Idaho May Ease Shipping Restrictions

Legislation cleared an Idaho House panel on Tuesday that would allow out-of-state wineries to ship up to 24 cases a year directly to customers in the state for personal consumption as long as the wineries doing the shipping buy a $50 Idaho permit.

If approved, that would make Idaho the latest state to loosen up on direct wine shipping. The proposed process follows guidelines of the Wine Instititute, which represents 800 California wineries. Consumers buying wine under this method would not be allowed to re-sell it. That means restaurants, for example, would not be able to buy wines that way then sell them to customers. Plus, Idaho wine exporters would be subject to other states' laws.

The legislation now has been cleared to undergo full House-floor debate. If it passes, out-of-state wineries would pay Idaho sales and excise taxes on such transactions. That's about $250,000 annually. The state has not been collecting taxes on out-of-state wine sales. There would be no limit on wine bought directly from Idaho vineyards or wine-tasting rooms, and taken home by the purchaser.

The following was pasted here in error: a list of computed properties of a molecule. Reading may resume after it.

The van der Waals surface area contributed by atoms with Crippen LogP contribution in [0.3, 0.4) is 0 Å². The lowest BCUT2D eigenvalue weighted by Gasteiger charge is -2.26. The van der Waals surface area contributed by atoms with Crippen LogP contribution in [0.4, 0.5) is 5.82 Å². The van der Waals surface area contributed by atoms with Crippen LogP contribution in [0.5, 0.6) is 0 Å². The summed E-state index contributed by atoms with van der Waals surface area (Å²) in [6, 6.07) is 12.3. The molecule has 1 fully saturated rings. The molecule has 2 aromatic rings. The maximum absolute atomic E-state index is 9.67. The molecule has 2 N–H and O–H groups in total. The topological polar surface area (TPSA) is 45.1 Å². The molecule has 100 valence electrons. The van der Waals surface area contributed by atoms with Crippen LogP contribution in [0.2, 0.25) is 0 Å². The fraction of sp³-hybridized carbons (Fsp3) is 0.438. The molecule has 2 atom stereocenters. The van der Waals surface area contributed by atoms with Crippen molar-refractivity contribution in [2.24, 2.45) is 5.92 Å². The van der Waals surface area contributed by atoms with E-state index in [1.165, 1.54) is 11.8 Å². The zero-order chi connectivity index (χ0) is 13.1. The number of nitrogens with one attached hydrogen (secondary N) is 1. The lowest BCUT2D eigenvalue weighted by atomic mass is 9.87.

And most Idaho wineries are too small to have their bottled beverages shipped through established distributors, Ron Bitner of Bitner Vineyards told the Associated Press.

"Once you get below 5,000 cases a year, it's hard" to get the interest of distributors, said Bitner (seen here with wife Mary), whose 12-acre, 1,000-case winery offers wines made from riesling, cabernet and syrah grapes. "You can't fill the distributor's pipeline. With the economies of scale, we need to be selling retail."

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